As the bliss slowly ebbed out of Camden Yards on Saturday, the victim of another grinding effort by the unsinkable Kansas City Royals, a new reality set in for Orioles fans.
Their team, so good for so many months, suddenly faces terribly long odds in this American League Championship Series. In fact, the Orioles might have played their last game in Baltimore this year. They'll have to win two of three in Kansas City just to make another date with the home crowd.
As the announced sellout crowd of 46,912 filed out after a 6-4 loss, dreams of the World Series — so vibrant just 24 hours earlier — seemed far, far removed.
Chesley Henderson felt her hopes, incubating for 17 years, when the team made its last ALCS appearance, slipping away.
"We're sad," the Pasadena resident said. "We need the right team to show up. Any team can beat any given team on any given day. It just matters what team shows up. And we need our team to show up."
Others refused to give in to despair. "Still hopeful," said Ron Harvey, a retired Baltimore County government employee from White Marsh. "It's only two games, and in a seven-game series, momentum can change. I think it will."
In a subdued clubhouse after the loss, the Orioles promised to push forward as they have all season, with their focus solely on Monday's Game 3.
"Try and win tomorrow or the next day," said catcher Caleb Joseph, who broke out of an 0-for-33 slump with two hits. "We can't look forward much past tomorrow. We've got guys who've been doing it the entire season."
Designated hitter Nelson Cruz, a veteran of three postseason runs with the Texas Rangers, said he has little doubt the Orioles are the team to stage a historic comeback. "I believe in what we have and I trust my teammates," he said. "I believe we'll be able to come back."
Here are the simple facts: In all of baseball history, only 13 teams have come back from a 2-0 deficit to win a seven-game series. Only three did it after losing the first two games at home. The New York Yankees were the last to pull it off, in the 1996 World Series.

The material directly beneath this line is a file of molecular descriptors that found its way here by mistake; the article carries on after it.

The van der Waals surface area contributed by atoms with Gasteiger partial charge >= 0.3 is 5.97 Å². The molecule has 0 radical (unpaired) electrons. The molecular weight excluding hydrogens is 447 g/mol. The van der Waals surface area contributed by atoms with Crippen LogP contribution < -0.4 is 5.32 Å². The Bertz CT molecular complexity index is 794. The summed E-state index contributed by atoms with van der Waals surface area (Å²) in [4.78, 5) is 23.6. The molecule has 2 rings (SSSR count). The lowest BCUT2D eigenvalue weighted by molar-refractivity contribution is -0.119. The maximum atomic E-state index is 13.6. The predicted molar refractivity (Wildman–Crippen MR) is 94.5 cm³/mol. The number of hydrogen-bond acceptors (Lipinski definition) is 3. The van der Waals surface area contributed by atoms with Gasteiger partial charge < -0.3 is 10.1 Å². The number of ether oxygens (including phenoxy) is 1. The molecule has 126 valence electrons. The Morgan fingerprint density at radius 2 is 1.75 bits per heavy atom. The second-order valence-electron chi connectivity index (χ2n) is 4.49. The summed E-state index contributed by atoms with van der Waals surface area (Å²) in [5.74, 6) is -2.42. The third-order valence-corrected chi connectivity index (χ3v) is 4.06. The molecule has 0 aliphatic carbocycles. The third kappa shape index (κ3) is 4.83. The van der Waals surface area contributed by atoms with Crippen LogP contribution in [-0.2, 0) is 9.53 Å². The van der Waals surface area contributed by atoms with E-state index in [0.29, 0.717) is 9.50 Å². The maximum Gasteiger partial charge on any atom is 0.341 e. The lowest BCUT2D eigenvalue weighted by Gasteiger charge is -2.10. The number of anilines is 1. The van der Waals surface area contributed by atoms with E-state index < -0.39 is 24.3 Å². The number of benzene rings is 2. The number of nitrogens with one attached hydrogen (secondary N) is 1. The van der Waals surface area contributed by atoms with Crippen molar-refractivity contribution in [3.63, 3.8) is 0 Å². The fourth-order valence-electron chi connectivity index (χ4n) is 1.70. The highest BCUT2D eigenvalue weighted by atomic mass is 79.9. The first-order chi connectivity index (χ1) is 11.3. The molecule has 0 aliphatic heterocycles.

Of the 11 teams that have lost the first two at home in a seven-game league championship series, none have come back to advance to the World Series.
The Orioles have run up against a Royals team absurdly comfortable with the long, tense games that define postseason baseball. As these two upstarts battled for more than four hours for a second straight day, the Royals put at least one man on base in eight of nine innings. They'd done it in all 10 innings the day before.
How do you get rid of a team like that?
If the Orioles felt any extra anxiety after losing in 10 innings the night before, it didn't show.
"God forbid we might get down two," manager Buck Showalter said in mock concern before the game. "The world doesn't end. That's one of the strengths of our club, is we don't — just like Kansas City — you don't say, 'Woe is me, the sky is falling.' … You turn the page emotionally and mentally and realize you put your best foot forward and, that night, it didn't work out."
The Orioles have been resilient all year, in part because they refuse to dwell on any one game, good or bad. They'll have to call on that quality like never before.
There are a few small reasons for optimism as the Orioles head to Kansas City. Though the crowds at Kauffman Stadium have been crazed in recent weeks, the Royals were only 42-39 at home this season, worst among all playoff teams. The Orioles were actually better on the road (46-35) than the Royals were in Kansas City.
They'll also oppose a familiar face in Game 3, former Orioles ace Jeremy Guthrie. He's started against his old club twice this season, going 0-1 with 3.60 ERA.
After that, the Orioles likely will face Jason Vargas, who hasn't pitched against them this season but has a 1.94 ERA in eight career starts against the club.
Regardless of who pitches for Kansas City, the Orioles will be fighting the weight of probability and history.
"It's just another challenge in our face," said center fielder Adam Jones, who broke out of his postseason doldrums Saturday with a two-run homer. "That's how we have to look at it."
Reliever Andrew Miller, who has been as effective as any Oriole in the playoffs, just wants to get back to Camden Yards with the season alive.
"If we win the series in Kansas City, we have a chance to come back home in front of these fans and redeem ourselves," Miller said. "If we can get home, I like our chances."
Baltimore Sun reporter Don Markus contributed to this report.